Members in the Media
From: Inside Higher Ed

COVID-19 Has Taught Us What Intelligence Really Is

COVID-19 has taught us something important about intelligence. It’s not just that we can get by without IQ-test proxies like the SAT and ACT that go by a number of different names to avoid being called IQ tests. (Research by Douglas K. Detterman, professor of psychology at Case Western Reserve University, and others shows that these tests are essentially disguised tests of general intelligence.) It’s not that such tests administered online at home will almost certainly be invalid. Rather, it’s that the tests never measured what’s important in the first place, and we should have known better. Actually, we did know better.

Ever since psychologists started measuring intelligence, including the academic skills measured by IQ tests and their proxies, they have known that intelligence is not really your ability to solve obscure multiple-choice problems with largely trivial content that will have no impact on your future life whatsoever. Instead, intelligence is the ability to adapt to the environment.

And that’s what Alfred Binet and David Wechsler, the founders of the intelligence test movement, said. Any evolutionary theorist should be able to tell you that: organisms that don’t adapt die. Species that don’t adapt die off. That’s also the consensus of psychologists in scholarly symposia that have sought to understand what intelligence is. Trivial academic problems don’t measure well your ability to adapt to the environment.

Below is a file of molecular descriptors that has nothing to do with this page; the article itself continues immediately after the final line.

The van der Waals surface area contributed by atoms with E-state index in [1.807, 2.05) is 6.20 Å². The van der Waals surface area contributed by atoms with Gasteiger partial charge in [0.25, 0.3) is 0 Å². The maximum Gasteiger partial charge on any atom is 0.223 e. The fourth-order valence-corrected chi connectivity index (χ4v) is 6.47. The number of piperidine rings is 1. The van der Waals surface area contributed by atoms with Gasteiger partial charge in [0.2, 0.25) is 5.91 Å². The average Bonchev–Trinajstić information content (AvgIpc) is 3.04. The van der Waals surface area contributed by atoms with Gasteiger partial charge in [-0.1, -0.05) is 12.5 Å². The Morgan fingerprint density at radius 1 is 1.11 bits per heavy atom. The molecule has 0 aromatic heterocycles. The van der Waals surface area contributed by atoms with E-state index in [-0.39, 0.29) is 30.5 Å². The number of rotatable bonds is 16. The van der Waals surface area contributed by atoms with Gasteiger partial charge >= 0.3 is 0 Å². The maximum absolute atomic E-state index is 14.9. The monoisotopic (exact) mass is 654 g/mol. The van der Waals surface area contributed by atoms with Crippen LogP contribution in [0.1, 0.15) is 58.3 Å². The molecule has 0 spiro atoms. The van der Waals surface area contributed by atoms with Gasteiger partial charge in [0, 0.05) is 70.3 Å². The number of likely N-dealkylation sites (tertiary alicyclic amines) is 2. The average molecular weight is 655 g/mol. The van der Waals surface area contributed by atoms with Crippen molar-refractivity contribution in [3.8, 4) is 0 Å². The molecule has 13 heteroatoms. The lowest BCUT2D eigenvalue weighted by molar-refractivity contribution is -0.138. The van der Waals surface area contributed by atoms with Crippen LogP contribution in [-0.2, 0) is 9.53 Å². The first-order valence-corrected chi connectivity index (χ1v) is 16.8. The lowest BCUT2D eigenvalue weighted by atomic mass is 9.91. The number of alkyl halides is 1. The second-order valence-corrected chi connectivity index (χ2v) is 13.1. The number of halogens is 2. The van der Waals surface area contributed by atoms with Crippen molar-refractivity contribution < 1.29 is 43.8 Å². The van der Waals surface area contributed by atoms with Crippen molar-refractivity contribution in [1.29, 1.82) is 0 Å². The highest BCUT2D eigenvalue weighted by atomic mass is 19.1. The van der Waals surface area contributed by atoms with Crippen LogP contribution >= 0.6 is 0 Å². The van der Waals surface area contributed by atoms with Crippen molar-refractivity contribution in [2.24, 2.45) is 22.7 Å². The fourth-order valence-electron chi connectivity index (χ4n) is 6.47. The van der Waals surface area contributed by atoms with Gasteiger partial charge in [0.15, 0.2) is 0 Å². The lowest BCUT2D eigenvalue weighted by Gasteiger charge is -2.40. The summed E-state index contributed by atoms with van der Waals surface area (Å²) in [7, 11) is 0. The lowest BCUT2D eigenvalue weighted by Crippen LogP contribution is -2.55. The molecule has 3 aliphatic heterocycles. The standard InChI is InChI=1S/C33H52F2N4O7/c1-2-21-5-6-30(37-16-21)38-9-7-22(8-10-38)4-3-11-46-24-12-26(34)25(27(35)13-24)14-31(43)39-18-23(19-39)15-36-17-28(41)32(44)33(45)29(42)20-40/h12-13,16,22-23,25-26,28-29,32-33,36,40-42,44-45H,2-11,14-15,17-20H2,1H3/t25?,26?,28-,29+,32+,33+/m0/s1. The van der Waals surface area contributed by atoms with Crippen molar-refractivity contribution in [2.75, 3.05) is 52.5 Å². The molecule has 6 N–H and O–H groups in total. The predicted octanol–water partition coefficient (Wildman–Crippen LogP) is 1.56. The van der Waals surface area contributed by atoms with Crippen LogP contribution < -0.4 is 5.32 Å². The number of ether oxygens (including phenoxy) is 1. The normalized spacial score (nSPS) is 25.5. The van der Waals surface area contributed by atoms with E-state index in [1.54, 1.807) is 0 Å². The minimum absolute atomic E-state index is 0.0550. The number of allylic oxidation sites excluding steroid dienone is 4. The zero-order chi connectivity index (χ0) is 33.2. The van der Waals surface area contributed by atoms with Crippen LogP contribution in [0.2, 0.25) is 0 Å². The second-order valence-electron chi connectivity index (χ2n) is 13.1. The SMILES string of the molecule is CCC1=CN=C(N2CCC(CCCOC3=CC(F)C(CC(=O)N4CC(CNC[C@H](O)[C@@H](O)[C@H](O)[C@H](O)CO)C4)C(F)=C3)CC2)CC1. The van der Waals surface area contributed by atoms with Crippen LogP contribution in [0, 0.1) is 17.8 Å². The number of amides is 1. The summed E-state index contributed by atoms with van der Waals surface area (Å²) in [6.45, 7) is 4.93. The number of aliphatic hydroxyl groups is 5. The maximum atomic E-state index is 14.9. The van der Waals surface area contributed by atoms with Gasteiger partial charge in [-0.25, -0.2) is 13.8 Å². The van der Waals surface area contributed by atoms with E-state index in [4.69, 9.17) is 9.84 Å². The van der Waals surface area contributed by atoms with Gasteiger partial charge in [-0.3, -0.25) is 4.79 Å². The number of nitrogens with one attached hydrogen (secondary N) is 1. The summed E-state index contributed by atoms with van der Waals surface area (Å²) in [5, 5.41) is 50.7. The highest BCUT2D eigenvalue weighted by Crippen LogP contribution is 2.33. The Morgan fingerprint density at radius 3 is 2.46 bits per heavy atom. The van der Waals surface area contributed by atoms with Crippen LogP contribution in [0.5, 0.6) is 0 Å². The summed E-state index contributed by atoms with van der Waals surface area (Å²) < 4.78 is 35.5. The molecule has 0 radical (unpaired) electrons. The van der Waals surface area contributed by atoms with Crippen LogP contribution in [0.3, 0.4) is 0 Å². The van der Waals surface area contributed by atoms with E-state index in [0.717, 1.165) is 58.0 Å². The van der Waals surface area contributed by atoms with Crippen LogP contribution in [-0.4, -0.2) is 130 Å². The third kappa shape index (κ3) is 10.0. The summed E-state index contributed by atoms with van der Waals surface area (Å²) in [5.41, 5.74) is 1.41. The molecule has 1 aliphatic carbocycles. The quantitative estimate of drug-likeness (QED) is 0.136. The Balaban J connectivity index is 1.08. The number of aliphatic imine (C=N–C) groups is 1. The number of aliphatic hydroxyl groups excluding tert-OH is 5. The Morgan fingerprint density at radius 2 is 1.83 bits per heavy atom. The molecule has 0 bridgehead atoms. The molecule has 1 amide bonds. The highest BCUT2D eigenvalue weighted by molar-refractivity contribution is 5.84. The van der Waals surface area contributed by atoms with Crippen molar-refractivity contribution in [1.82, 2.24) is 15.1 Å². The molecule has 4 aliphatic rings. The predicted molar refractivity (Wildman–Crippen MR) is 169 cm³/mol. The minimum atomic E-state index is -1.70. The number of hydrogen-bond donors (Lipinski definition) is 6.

Why are these tests such mediocre measures of your ability to adapt to the environment — of true intelligence? Compare a real problem, like that of dealing with COVID-19, to the characteristics of standardized-test problems. The characteristics of real-world problems are entirely different from the characteristics of problems on standardized tests. Standardized test problems are mostly multiple choice or short answer and have a right or wrong answer. Real problems require extended answers; there is no perfect answer, and sometimes, not even a very good one. Standardized test problems are decontextualized, emotionally bland and have no real-life stakes. Real-world problems are highly contextualized, emotionally arousing and may have high stakes. Standardized test problems are solved quickly and then you are done; real-life ones often take a long time and, after you think you have solved them, often come back.

Read the whole story (subscription may be required): Inside Higher Ed

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